Conference “Tracing the Legacies of the Roma Genocide”

20–21 September 2017
Vila Lanna
V Sadech 1, Praha 6

Foto: University of Liverpool Library
Foto: University of Liverpool Library

Understanding the genocide of the Roma during World War II seems crucial for understanding the post-war history of Romani families and communities across Europe. At least 130,000 Roma were killed as a direct result of racial policies pursued by the German state, its allies, and other European states between 1933 and 1945. Some activists and scholars claim that as many as half a million Roma were killed. Yet although the mechanisms and scope of the Roma Holocaust are now partly understood, the legacies of mass killing, ghettoization, sterilization, and slave labour for first-, second- and third-generation survivors are still unknown. It appears likely, however, that understanding the trauma of the mid-twentieth-century genocide, as well as its contested recognition by majority societies, is of paramount importance for understanding the persistent discrimination against European Roma today.

The conference is a joint event bringing together two recent academic initiatives focusing on the research on the history of the Roma and supporting new approaches in the field: the Prague Forum for Romani Histories and the Research network on ‘Legacies of the Roma Genocide in Europe since 1945’, which is funded by the Arts & Humanities Research Council (AHRC, United Kingdom). Both initiatives aim at fostering a debate on the history of Roma as part of European history and contemporary European society.

The conference includes an exhibition opening and discussion with members of Czech and German Roma and Sinti genocide survivor’s families.

Conference programme (PDF)

International Conference “Measuring Democracy: What are we measuring and how does Central and Eastern Europe fit in?”

22 September 2017, 8:30–17:00
Academic Conference Centre
Husova 4a, Prague 1


This international conference seeks to open a dialogue about the assessment of democracy and the ways in which democracies in Central and Eastern Europe can be integrated into a standard comparative framework. It brings together experts in various models of democracy assessments used in international comparative research on democracy and governance, to open up the discussion on the extent to which our conceptual and methodological approaches, as well as cases we study shape the outcomes. The aim is to ask the question, how CEE countries fit in the various comparative studies.


2nd Workshop on Ideology, Propaganda, and Political Discourse in Contemporary China

15 June 2017, 2 pm
Conference hall 206, The Czech Academy of Sciences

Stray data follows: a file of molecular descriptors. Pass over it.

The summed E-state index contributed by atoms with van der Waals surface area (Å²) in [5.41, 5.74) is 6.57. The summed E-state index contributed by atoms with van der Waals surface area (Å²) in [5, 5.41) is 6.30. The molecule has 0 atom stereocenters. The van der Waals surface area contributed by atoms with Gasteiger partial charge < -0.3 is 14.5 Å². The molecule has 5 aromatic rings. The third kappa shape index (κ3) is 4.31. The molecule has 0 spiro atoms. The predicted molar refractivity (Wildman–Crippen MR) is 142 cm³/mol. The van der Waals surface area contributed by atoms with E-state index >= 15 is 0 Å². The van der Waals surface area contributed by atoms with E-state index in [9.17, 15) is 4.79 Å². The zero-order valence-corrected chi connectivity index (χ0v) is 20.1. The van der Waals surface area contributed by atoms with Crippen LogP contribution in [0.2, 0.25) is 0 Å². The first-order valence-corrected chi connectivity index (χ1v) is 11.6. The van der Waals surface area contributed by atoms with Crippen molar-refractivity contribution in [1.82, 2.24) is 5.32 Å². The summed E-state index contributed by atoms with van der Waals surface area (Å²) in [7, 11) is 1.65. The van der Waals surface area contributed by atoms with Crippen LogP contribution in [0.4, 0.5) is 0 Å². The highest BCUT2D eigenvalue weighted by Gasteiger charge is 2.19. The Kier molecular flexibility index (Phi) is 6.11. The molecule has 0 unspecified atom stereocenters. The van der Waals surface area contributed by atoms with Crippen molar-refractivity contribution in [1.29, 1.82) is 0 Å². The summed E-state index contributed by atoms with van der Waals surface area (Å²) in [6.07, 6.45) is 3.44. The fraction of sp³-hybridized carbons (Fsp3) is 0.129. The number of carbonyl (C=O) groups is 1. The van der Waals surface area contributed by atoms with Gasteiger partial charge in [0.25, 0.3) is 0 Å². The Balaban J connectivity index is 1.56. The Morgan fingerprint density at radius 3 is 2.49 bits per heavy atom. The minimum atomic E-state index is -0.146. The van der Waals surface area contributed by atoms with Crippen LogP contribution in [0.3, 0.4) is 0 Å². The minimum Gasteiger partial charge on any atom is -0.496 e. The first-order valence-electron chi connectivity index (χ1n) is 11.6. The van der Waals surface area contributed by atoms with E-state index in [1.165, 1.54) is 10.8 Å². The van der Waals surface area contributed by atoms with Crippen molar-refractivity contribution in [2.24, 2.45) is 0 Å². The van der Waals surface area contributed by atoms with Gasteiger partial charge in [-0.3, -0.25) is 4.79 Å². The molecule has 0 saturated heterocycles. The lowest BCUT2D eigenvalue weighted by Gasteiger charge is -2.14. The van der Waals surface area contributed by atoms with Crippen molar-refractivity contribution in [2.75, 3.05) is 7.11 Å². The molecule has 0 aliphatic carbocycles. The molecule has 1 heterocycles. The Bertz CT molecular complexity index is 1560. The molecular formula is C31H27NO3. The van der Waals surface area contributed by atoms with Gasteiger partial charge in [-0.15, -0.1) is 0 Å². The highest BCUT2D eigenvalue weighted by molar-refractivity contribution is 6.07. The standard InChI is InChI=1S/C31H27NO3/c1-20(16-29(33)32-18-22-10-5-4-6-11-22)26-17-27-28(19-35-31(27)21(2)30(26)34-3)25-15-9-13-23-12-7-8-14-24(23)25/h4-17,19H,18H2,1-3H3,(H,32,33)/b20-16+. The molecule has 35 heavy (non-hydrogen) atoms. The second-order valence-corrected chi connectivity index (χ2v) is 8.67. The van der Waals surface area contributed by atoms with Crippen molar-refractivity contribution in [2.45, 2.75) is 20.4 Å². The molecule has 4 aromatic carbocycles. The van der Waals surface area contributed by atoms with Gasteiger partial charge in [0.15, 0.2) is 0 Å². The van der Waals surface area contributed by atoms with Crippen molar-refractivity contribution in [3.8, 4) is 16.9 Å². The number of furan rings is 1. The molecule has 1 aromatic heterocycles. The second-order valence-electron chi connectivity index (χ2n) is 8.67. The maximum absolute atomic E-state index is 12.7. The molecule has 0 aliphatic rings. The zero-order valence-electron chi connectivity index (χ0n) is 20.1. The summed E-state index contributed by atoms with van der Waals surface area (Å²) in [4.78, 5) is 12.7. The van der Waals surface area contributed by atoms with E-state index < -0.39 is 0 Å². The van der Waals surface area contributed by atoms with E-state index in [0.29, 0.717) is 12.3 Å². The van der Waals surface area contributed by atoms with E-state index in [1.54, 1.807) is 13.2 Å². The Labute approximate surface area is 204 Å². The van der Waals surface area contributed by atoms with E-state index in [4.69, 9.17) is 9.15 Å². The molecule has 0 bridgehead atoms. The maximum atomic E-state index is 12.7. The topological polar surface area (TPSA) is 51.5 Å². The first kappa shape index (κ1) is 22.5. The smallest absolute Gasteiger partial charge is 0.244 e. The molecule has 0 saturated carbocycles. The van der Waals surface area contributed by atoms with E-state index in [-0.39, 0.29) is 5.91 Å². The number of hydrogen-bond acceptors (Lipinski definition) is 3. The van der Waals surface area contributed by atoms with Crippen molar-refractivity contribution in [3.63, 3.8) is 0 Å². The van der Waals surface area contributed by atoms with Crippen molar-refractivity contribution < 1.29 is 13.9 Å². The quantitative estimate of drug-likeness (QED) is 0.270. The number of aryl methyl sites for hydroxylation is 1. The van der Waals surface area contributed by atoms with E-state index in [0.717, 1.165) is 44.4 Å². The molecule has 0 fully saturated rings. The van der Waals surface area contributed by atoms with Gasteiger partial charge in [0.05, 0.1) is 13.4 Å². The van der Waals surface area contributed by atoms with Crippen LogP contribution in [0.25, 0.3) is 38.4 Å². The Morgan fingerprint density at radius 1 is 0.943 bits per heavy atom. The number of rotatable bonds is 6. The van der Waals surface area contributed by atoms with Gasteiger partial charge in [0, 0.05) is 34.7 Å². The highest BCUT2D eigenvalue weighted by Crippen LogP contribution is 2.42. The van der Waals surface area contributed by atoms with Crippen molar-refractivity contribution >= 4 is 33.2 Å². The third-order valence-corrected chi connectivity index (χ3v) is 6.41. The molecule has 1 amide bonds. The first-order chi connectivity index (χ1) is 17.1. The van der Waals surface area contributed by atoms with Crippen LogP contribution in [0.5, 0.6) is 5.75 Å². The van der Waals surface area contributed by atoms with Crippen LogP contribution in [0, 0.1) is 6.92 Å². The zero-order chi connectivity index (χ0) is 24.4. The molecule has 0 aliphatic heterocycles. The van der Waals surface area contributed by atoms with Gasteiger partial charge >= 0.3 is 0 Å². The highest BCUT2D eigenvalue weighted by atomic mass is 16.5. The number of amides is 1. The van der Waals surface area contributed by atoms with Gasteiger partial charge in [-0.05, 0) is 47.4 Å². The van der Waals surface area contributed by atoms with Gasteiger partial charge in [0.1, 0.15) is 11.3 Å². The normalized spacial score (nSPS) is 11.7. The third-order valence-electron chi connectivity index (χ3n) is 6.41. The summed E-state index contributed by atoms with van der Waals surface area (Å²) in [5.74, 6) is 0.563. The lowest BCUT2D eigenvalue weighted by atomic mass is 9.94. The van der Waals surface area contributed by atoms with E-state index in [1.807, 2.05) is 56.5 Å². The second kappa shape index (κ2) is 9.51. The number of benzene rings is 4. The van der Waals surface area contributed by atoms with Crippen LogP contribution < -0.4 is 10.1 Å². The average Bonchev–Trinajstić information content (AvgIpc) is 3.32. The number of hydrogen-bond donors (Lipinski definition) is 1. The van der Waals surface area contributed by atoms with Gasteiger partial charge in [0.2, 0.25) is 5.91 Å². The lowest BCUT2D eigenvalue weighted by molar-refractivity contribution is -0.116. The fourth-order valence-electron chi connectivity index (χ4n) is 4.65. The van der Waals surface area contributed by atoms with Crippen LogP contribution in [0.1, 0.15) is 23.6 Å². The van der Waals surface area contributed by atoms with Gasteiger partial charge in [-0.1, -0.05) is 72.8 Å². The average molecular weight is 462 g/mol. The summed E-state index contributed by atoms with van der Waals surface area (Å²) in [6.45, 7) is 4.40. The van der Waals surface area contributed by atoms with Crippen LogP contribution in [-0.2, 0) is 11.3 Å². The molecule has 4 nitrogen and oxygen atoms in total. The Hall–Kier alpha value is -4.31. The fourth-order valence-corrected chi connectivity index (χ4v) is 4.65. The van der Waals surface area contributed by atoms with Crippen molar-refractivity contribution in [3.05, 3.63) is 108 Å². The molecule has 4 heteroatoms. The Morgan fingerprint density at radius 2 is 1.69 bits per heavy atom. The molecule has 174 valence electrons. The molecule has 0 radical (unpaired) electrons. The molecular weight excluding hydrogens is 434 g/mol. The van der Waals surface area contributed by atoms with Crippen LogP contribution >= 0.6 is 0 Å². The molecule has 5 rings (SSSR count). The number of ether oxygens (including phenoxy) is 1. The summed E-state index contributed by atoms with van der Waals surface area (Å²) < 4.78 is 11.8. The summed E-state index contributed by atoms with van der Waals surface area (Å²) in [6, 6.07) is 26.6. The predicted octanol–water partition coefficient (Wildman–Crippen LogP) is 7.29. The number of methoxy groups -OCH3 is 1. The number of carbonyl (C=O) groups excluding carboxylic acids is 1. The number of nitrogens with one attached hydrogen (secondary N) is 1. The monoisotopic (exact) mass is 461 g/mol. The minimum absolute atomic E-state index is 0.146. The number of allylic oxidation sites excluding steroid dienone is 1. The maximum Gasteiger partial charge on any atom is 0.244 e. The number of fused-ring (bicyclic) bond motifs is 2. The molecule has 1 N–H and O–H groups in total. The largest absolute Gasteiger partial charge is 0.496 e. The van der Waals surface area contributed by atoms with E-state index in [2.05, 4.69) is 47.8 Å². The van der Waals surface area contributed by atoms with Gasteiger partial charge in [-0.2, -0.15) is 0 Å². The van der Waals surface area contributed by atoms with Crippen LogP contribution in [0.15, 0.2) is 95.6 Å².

Národní 3, Prague 1

chinaWorkshop on ideology, propaganda, and political discourse in contemporary China focuses on the period of Xi Jinping’s chairmanship since 2012. Apart from dealing with specifically Chinese context, it also seeks to generate a broader theoretical and methodological contribution to research in ideology, propaganda, and political discourse in non-democratic regimes from the perspective of history, political science, media studies and communication, and linguistics.

Programme (PDF)

Seminar „Violence and Conflicts“

6 June 2017, 4 pm
Gallery NTK
National Technical Library, Technická 6, Prague 6

  • Assoc. Prof. Marek Hrubec, PhD.: Violence with Regard to Interaction of Global Conflicts and Local Contexts
  • Assoc Prof. Michal Pullmann, PhD.: Violence in Czechoslovakia
Seminar is organized simultaneously with the exhibition “Angry Planet: Global conflicts and Local Interactions” which is held in the NTK Gallery until 17 June 2017.

Conference “New Approaches to the History of the Jews under Communism”

23–25 May 2017
Villa Lanna
V Sadech 1, Prague 6

Photo: Private Archive of Harry Farkaš
Photo: Private Archive of Harry Farkaš

The experience of the Jews under the Communist régimes of east-central and eastern Europe has been a hotly debated topic of historiography since the 1950s. Most works focused both on the relationship between the régime and the Jews living under it and on the role of the Jews in the Communist/Socialist movements and the political events connected with the rise of antisemitism and emigration. Only in the last ten years or so can we observe a turn towards more complex views of Jewish experience under Communist régimes. One of the aims of our conference is therefore to start a dialogue between scholars focused on the Jews of the Soviet Union and those working on Jewish history in the pro-Soviet regimes of east-central and eastern Europe, because there has been, for various reasons, little cooperation between these two groups of scholars, even though their topics are interconnected. Another aim of the conference is to provide junior scholars from Europe, especially those who come from east-central and eastern Europe, with a forum in which to discuss their research projects with top experts in the field.